CBS, NBC Barely Cover Massive Jobs Report; ABC Boasts ‘Jobs Growth Soars’

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As our sister site CNS News pointed out, Friday morning’s jobs report was a smashing success for both the American economy and the Trump administration with “a whopping 266,000 jobs in November; and for the sixth month in a row, a record number of Americans were counted as employed.” The unemployment rate fell “to 3.5 percent, a 50-year low.”

But when it came time for the Friday broadcast network evening newscasts, the CBS Evening News and NBC Nightly News couldn’t be bothered with spending more than a short news brief (21 seconds each) on the story.

 

 

On CBS, anchor Norah O’Donnell reported:

New job numbers are in and employers went on a hiring spree last month. 266,000 jobs were added in November. That is the most since January and with that, the unemployment rate fell .10 of a point to three-and-a-half percent. That matches a 50-year low and wages rose by a solid 3.1 percent year-to-year. 

To her credit, the newscast didn’t even cover impeachment (aside from a tease at the end of the show for CBS coverage of Monday’s House Judiciary Committee hearing).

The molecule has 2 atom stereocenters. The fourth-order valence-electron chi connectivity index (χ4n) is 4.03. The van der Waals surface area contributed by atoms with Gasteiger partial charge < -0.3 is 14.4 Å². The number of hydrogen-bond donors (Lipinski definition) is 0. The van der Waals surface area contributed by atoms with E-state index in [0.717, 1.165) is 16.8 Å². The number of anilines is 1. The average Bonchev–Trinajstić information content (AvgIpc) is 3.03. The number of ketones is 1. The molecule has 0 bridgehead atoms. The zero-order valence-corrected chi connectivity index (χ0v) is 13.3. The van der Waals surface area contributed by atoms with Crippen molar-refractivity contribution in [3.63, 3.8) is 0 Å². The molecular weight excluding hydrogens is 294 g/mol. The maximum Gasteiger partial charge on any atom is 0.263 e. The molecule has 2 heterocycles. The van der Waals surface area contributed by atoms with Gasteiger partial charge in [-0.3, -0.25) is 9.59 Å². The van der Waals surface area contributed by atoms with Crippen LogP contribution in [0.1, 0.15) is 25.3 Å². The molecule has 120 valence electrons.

As for NBC’s 21 seconds, anchor Lester Holt stated that “President Trump is touting more strong economic numbers today with the jobs report exceeding expectations.” 

To muddy the waters, Holt noted prior to the historic unemployment stat that “[p]art of” the jobs number was only because “nearly 50,000 GM workers return[ed]...after a strike.”

NBC did cover impeachment, choosing to spend one minute and 23 seconds on the latest blow-by-blow in the attempt by Democrats to impeach and remove Trump from office. 

So 21 seconds on a historic jobs report, but roughly four times that something that, at best, has country split 50-50.

In contrast, ABC’s World News Tonight took the jobs report seriously, giving it a one-minute-and-16-second segment (versus one minute and 23 seconds for impeachment, so almost equal time) and accompanied by the chyron “Job Growth Soars; U.S. Unemployment Rate Hits 50-Year Low.”

“And to news on the economy tonight, your 401(k), and jobs, and a better than expected jobs report out tonight. Employers adding 266,000 jobs in November, unemployment inching down again to 3.5%,” anchor David Muir began before bringing in chief business correspondent Rebecca Jarvis.

Jarvis stated that “this was a much stronger than expected jobs report” and broke it down, with big hirings coming in “health care and leisure and hospitality” along with “professional and technical services and finally in manufacturing.” She did take note of the GM works, but it was as part of that broader context.

Muir then seemed exasperated at how strong the numbers have been even though “you and I were talking about a year ago, going into the holidays, there was real concern about a slowing economy.”

Jarvis replied in the affirmative since “we saw it in the stock market” but those fears weren’t realized: